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Release: April 10, 2002

UI creates post-doctoral fellowship in Native Studies

As part of an effort to strengthen its American Indian and Native Studies Program, the University of Iowa College of Liberal Arts and Sciences in conjunction with the Office of the Provost has created a new post-doctoral fellowship that will bring newly minted Ph.D.s to the UI for two-year intervals to teach and conduct research.

The first visiting assistant professor to fill the position, Lomayumtewa Ishii, will begin work in fall 2002. Ishii earned his Ph.D. in history from Northern Arizona University, and his research offers a new perspective on an incident that has captured the imagination of non-Indian scholars—the self-destruction of the Hopi village of Awatovi in 1700. Using an interdisciplinary approach that integrates North American archaeological records, and Hopi artifacts and oral traditions, Ishii interprets this historical event within a Hopi cultural context.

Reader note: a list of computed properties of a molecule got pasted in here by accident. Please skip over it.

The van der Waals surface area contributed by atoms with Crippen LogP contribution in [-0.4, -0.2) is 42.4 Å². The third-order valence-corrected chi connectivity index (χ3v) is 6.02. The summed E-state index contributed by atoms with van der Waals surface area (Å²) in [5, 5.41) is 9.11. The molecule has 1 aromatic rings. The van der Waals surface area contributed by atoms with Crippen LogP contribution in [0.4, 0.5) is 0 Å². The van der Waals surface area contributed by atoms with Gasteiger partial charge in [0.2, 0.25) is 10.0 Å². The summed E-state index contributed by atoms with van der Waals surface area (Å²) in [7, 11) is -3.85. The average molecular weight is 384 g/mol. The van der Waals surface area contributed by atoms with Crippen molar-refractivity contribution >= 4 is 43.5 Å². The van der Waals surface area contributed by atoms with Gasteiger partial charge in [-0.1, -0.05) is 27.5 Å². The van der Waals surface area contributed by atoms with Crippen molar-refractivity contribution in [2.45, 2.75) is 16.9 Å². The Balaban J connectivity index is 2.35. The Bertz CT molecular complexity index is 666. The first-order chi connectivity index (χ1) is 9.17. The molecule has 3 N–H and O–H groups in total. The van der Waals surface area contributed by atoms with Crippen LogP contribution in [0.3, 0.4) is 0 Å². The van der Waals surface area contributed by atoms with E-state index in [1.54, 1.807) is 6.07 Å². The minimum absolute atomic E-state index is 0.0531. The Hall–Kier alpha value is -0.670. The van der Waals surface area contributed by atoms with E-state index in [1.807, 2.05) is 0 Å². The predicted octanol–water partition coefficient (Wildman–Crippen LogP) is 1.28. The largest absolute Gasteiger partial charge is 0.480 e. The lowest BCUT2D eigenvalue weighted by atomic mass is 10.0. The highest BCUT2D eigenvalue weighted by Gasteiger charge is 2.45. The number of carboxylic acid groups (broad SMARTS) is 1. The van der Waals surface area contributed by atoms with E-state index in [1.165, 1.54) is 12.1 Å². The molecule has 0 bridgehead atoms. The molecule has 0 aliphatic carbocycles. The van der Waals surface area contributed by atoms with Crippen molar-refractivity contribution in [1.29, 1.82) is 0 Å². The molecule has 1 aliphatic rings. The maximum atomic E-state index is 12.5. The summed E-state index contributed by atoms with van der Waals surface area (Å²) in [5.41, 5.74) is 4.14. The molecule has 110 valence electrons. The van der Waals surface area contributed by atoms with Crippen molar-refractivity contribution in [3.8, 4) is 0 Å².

Ishii has been a visiting scholar and given presentations on Hopi culture in several European universities. He also was the recipient of a Ford Foundation Dissertation Fellowship in 1999-2000.

Helena Dettmer, director of the college’s Division of Interdisciplinary Programs, said the position was created with several goals in mind including increasing the presence of Native American scholars and scholarship on Native Americans at the UI, academically enriching the UI American Indian and Native Studies Program, providing role models for Native American students who may aspire to careers in academe, and identifying potential Native American candidates for faculty.